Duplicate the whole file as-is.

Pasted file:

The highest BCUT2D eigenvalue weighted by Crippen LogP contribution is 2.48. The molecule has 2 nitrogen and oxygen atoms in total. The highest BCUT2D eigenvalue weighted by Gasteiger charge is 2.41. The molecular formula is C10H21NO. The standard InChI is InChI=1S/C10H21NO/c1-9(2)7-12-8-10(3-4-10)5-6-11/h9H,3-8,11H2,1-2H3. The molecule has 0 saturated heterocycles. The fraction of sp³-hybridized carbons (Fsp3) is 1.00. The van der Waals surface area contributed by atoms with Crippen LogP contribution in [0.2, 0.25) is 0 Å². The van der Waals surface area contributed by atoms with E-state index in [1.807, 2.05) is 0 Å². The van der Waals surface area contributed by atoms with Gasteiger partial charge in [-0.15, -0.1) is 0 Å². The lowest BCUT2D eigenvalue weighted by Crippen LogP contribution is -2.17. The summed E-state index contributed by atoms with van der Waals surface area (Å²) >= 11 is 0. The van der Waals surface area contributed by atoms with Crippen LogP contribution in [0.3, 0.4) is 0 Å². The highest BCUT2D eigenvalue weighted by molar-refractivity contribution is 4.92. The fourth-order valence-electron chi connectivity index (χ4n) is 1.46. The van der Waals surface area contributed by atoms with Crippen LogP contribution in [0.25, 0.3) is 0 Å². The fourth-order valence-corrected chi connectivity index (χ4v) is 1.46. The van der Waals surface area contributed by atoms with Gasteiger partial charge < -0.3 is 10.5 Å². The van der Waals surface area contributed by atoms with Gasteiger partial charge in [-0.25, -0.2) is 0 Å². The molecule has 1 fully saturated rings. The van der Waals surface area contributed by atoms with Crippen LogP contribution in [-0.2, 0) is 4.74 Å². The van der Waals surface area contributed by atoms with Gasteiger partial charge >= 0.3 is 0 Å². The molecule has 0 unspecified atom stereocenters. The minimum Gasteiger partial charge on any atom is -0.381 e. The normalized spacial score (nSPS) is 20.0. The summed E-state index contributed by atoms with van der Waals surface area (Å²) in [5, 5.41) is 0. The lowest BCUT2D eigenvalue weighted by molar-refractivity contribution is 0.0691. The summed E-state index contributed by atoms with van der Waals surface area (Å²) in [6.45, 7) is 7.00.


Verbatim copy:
The highest BCUT2D eigenvalue weighted by Crippen LogP contribution is 2.48. The molecule has 2 nitrogen and oxygen atoms in total. The highest BCUT2D eigenvalue weighted by Gasteiger charge is 2.41. The molecular formula is C10H21NO. The standard InChI is InChI=1S/C10H21NO/c1-9(2)7-12-8-10(3-4-10)5-6-11/h9H,3-8,11H2,1-2H3. The molecule has 0 saturated heterocycles. The fraction of sp³-hybridized carbons (Fsp3) is 1.00. The van der Waals surface area contributed by atoms with Crippen LogP contribution in [0.2, 0.25) is 0 Å². The van der Waals surface area contributed by atoms with E-state index in [1.807, 2.05) is 0 Å². The van der Waals surface area contributed by atoms with Gasteiger partial charge in [-0.15, -0.1) is 0 Å². The lowest BCUT2D eigenvalue weighted by Crippen LogP contribution is -2.17. The summed E-state index contributed by atoms with van der Waals surface area (Å²) >= 11 is 0. The van der Waals surface area contributed by atoms with Crippen LogP contribution in [0.3, 0.4) is 0 Å². The highest BCUT2D eigenvalue weighted by molar-refractivity contribution is 4.92. The fourth-order valence-electron chi connectivity index (χ4n) is 1.46. The van der Waals surface area contributed by atoms with Crippen LogP contribution in [0.25, 0.3) is 0 Å². The fourth-order valence-corrected chi connectivity index (χ4v) is 1.46. The van der Waals surface area contributed by atoms with Gasteiger partial charge < -0.3 is 10.5 Å². The van der Waals surface area contributed by atoms with Gasteiger partial charge in [-0.25, -0.2) is 0 Å². The molecule has 1 fully saturated rings. The van der Waals surface area contributed by atoms with Crippen LogP contribution in [-0.2, 0) is 4.74 Å². The van der Waals surface area contributed by atoms with Gasteiger partial charge >= 0.3 is 0 Å². The molecule has 0 unspecified atom stereocenters. The minimum Gasteiger partial charge on any atom is -0.381 e. The normalized spacial score (nSPS) is 20.0. The summed E-state index contributed by atoms with van der Waals surface area (Å²) in [5, 5.41) is 0. The lowest BCUT2D eigenvalue weighted by molar-refractivity contribution is 0.0691. The summed E-state index contributed by atoms with van der Waals surface area (Å²) in [6.45, 7) is 7.00.